Questioning in Geography Nick and John. Contents Questioning types History of questioning Effective/ineffective questioning Questions in a lesson structure.

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  • Questioning in GeographyNick and John

  • ContentsQuestioning typesHistory of questioningEffective/ineffective questioningQuestions in a lesson structureWhat style of questioning is used in Geography?Conclusion Attributes to good questioning

  • Introduction Questioning is a vital teaching skill. They can be used to develop a class dialogue to incorporate the whole class. By asking questions and building on pupils responses, teachers can shape pupils thinking and learning (Cognitive development).

  • Open and closed questioningCLOSED usually only have one answer

    OPEN a range of answers are possible

  • Two Dimensions of Questioning

  • Questioning types A CONTROL question involves questions to modify pupils behaviour rather than their learningDATA RECALL questions pupils remember facts, information without putting information to useA NAMING question ask pupils simply to name an event, process phenomena without sharing insight into how it is linked to other factorsAn OBSERVATION question ask pupils to describe what they see without attempting to explain

  • Questioning typesA PROBLEM SOLVING question ask pupils to construct ways of finding out answers to questions. A PSEUDO question constructed to appear that the teacher will accept more than one response but in fact has clearly made up their mind that this is not soA SPECULATIVE question ask pupils to speculate about outcome of an hypothetical action.A REASONING question ask pupils to give reasons why certain things do not happenAn EVALUATION question is one that makes a pupil weigh up pros/cons of a situation or argument

  • SocratesSocrates lived between 470399 BC.

    He was born and lived in Athens

    An ancient Greek philosopher who is widely credited for laying the foundation for Western philosophy.

    Due to his controversial questions, opinions about him were widely polarized, drawing very high praise or very severe ridicule.

    Perhaps his most important contribution to western thought is his dialectic (answering a question with a question) method of inquiry, known as the SOCRATIC METHOD. Described by Plato in the Socratic Dialogues.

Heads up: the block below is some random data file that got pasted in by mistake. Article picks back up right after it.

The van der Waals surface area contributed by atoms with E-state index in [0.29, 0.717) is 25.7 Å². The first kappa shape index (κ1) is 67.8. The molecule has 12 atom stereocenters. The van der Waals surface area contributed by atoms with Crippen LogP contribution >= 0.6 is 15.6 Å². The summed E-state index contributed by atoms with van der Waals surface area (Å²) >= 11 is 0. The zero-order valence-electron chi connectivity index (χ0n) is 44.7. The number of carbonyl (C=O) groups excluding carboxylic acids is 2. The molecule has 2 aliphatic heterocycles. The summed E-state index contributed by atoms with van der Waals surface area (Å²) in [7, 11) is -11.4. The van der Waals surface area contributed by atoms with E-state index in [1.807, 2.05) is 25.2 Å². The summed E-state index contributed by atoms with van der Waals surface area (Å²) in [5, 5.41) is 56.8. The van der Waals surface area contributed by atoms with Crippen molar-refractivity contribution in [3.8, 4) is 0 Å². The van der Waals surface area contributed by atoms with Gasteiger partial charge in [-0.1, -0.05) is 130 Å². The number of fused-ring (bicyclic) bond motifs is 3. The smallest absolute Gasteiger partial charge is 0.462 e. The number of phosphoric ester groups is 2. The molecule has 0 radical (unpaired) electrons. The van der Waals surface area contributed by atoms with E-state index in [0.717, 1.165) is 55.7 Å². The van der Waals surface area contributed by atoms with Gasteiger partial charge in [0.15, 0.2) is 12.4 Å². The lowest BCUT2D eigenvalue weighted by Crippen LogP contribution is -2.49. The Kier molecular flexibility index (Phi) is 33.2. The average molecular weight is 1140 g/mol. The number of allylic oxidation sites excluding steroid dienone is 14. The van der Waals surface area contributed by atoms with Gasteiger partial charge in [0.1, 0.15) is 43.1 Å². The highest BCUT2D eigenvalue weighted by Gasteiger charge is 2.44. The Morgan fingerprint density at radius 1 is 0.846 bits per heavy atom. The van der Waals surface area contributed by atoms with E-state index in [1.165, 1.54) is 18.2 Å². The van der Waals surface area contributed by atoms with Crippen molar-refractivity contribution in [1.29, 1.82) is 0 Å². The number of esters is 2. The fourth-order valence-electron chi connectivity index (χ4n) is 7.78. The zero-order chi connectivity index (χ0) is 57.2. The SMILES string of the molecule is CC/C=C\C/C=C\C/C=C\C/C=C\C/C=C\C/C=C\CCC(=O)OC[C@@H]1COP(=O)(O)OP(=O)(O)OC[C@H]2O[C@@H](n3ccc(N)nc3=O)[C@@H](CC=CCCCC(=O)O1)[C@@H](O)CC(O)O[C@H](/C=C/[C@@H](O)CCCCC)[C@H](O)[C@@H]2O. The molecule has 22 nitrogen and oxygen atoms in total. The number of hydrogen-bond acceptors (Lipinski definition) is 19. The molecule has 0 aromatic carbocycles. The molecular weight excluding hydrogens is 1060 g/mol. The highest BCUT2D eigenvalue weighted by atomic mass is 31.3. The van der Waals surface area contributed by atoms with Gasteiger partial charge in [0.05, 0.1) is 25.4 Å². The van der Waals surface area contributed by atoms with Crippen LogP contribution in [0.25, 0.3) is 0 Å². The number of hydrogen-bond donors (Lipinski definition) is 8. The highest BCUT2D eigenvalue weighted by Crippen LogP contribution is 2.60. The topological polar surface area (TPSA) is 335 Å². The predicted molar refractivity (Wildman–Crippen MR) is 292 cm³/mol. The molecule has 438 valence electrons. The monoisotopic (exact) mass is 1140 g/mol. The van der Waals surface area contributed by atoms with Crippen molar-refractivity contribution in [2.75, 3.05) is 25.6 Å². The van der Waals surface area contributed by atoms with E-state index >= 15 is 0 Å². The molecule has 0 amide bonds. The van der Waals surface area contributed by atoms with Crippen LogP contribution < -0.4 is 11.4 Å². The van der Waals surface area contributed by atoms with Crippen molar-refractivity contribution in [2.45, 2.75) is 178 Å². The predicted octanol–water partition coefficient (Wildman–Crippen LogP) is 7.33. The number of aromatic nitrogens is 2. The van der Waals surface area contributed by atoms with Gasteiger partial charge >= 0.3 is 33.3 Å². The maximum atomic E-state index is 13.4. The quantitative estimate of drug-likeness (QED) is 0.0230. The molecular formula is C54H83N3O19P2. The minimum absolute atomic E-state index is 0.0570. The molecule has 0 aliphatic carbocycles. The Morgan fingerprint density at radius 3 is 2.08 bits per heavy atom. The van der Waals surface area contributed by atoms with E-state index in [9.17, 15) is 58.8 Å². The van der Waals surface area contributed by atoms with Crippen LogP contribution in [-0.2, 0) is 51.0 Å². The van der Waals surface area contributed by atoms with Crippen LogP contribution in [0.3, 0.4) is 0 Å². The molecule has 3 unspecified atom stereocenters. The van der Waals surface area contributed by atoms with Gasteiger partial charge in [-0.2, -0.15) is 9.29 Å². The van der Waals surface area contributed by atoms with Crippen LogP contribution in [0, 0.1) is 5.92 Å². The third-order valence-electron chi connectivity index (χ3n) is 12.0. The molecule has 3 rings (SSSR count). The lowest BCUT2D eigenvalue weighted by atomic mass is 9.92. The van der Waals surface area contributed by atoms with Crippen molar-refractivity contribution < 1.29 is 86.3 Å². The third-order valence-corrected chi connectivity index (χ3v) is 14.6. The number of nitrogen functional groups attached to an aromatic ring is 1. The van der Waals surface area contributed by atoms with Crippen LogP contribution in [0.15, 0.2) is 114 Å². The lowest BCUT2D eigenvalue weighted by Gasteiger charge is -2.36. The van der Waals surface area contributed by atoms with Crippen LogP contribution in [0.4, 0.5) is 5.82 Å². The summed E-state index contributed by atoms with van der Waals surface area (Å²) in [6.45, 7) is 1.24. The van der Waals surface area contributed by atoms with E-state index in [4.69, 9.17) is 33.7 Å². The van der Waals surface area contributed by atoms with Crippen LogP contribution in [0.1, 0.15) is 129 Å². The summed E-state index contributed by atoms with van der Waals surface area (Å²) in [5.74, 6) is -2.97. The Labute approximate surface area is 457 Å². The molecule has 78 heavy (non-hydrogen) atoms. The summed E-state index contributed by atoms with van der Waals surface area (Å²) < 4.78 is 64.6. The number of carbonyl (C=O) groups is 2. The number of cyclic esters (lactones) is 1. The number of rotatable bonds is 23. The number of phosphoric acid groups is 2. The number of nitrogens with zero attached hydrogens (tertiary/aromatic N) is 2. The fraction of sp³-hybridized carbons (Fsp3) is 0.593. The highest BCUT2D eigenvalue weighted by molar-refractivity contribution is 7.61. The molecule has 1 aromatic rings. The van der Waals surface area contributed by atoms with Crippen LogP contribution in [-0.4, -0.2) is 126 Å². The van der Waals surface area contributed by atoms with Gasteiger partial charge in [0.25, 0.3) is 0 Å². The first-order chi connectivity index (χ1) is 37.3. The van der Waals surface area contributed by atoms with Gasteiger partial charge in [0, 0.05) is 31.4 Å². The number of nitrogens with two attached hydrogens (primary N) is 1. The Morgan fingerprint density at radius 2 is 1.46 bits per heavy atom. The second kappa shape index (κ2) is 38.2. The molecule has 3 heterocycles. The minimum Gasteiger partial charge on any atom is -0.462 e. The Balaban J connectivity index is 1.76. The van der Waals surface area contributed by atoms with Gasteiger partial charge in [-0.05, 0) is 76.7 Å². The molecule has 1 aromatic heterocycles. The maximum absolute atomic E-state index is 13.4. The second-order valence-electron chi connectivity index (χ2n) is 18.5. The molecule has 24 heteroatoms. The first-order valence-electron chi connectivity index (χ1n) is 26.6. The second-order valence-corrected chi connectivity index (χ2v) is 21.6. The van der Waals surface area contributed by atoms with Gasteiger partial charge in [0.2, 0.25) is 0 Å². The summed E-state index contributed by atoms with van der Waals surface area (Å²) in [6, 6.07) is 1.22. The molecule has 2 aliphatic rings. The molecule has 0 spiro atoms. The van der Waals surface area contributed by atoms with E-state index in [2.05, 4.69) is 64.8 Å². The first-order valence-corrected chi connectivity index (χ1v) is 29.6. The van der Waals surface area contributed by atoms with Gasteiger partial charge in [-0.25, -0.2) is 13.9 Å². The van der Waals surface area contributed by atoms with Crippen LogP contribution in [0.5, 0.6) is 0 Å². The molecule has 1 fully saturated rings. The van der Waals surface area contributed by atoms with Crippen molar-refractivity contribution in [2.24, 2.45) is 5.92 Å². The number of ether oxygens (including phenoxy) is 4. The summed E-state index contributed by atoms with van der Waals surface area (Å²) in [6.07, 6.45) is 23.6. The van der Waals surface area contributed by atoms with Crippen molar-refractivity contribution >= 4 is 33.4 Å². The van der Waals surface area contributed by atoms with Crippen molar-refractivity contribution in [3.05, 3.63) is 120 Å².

• SocratesIn this method, a series of questions are posed to extend knowledge. The Socratic method is a negative method of hypothesis elimination, Socrates once said, "I know you won't believe me, but the highest form of Human Excellence is to question oneself and others.

    A Socratic Dialogue can happen at any time between two people when they seek to answer a question about something answerable by their own effort of reflection and thinking starting from the concrete asking all sorts of questions until the details of the example are fleshed out as a kind of platform for reaching more general judgments.

    The term Socratic Questioning is used to describe this kind of questioning, with which an original question was responded to as though it were an answer. This in turn forces the first questioner to reformulate a new question in the light of the progress of the discourse.

  • Socratic instructionOpen-ended and closed questions are useful. Open-ended questions promote critical thinking, while closed questions can focus attention.Include clarifying questions, demands and statements. They are as valid as questions are. Students may need guidance as they sift through possible answers.Use questions from all levels of thinking. Help students to develop higher levels of critical thinking as well as the typical knowledge and comprehension levels.

  • Blooms taxonomyQuestioning techniques can explore the full range of blooms orders of thinking.

  • Effective questioningIncludes a range of types of question which encourage pupils to extend their thinkingEncourage creativity and speculationRequire extended responses, for example, open ended, higher order, probing questionsEncourages individuals or groups of pupils to formulate their own questions.The use of questioning may be related to hypothesis testing or setting, or to develop a line of investigation/enquiry.

  • Ineffective QuestioningQuestions which only have answering potential of Yes and No. These do not enhance understanding or use students knowledge.However they can be used to focus on certain pupils who are avoiding the question to be able to use the varying methods to try and engage the pupil.

  • Starters Often teachers will use SIMPLE QUESTIONING to focus pupils and quickly check on understanding in order to gauge what level to pitch the lesson from their lesson plan. This lower order questioning strategy require the recall and reporting of information and have answers which are clearly right or wrong.

  • Within the lessonMore complex and intellectually challenging questions can encourage speculation and deeper thinking.